WHITENECK v. BOARD OF COMM'RS OF WOODS COUNTYAnnotate this Case
WHITENECK v. BOARD OF COMM'RS OF WOODS COUNTY
1923 OK 167
213 P. 865
89 Okla. 52
Case Number: 13286
Supreme Court of Oklahoma
BOARD OF COMMISSIONERS OF WOODS COUNTY.
¶0 1. Master and Servant--Workmen's Compensation Law--Applicability to Municipalities.
The state, county, city, or any municipality is subject to the provisions of the Workmen's Compensation Act when engaged in any hazardous work within the meaning of the act, in which workmen are employed for wages.
2. Same--Liability of Counties.
The county is not exempt from liability under the Workmen's Compensation Act by the provisions of subdivision 5, sec. 7284, Compiled Statutes 1921, when employing laborers on bridges or highways.
3. Same--Failure of Employer to Secure Payment of Compensation--Effect on Liability--Statutes.
Under section 7286, Comp. Stat. 1921, when a person or corporation fails to secure payment of compensation for an injured employe as provided by the act, the injured employe or his legal representatives if the injury results in death, may maintain an action in the courts for damages on account of such injury, and in such action the defendant is not entitled to plead as defense that the injury was caused by the negligence of a fellow servant, or that the employe had assumed the risk of his employment, or that the injury was due to the contributory negligence of the employe. This statute is not intended to provide for the recovery of compensation provided by the Workmen's Compensation Act, but contemplates an ordinary action for damages and limits the defense which can be made.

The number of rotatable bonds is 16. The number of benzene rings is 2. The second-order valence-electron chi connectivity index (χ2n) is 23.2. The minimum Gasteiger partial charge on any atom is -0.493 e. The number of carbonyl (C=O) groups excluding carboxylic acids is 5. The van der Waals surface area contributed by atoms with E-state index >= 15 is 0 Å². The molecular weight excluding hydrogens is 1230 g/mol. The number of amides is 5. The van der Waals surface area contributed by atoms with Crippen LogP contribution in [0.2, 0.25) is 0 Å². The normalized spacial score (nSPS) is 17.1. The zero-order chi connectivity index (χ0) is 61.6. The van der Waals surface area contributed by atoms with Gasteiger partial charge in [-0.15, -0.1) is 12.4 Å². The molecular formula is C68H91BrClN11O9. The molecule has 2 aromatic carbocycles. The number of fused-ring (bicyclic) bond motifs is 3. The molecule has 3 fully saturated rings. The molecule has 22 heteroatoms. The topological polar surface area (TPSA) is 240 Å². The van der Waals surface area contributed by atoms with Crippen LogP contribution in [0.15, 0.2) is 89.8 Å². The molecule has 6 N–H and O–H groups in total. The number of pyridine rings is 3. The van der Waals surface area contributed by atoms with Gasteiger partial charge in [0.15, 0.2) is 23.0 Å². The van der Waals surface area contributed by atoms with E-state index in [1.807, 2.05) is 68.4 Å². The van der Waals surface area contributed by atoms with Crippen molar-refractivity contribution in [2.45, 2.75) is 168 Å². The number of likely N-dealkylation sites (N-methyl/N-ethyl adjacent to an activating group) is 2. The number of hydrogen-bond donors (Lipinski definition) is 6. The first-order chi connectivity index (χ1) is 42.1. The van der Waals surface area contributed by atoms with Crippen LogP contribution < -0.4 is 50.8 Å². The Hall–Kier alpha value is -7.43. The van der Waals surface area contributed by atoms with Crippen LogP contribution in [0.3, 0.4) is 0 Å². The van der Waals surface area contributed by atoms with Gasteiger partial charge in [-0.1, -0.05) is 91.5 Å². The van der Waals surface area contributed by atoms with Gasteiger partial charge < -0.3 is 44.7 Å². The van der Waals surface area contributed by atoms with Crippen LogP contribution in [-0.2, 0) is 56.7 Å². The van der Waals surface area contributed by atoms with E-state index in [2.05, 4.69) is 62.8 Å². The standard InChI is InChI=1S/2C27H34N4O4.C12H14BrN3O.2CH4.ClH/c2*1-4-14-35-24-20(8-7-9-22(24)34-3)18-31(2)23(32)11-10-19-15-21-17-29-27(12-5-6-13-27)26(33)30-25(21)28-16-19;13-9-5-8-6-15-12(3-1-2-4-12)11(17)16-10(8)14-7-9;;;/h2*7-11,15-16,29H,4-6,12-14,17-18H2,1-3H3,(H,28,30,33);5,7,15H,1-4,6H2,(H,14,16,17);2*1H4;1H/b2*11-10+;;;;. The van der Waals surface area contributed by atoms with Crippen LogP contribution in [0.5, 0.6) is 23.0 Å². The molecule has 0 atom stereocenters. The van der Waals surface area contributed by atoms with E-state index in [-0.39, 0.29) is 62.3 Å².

4. Same--Liability of County for Death of Employe.
Section 7286 Id. does not in any manner change the common law relative to liability of a state or county for the torts of its agents and employes, and inasmuch as it does not either expressly or impliedly impose liability on the county for the torts of its agents or employes, an action cannot be maintained against the county for injury resulting in the death of an employe engaged in constructing a bridge.
Error from District Court, Woods County; Arthur G. Sutton, Judge.
Action by Beulah Whiteneck, administrix, against the Board of Commissioners of Woods County for damages for death of her husband. Judgment for defendant, and plaintiff brings error. Affirmed.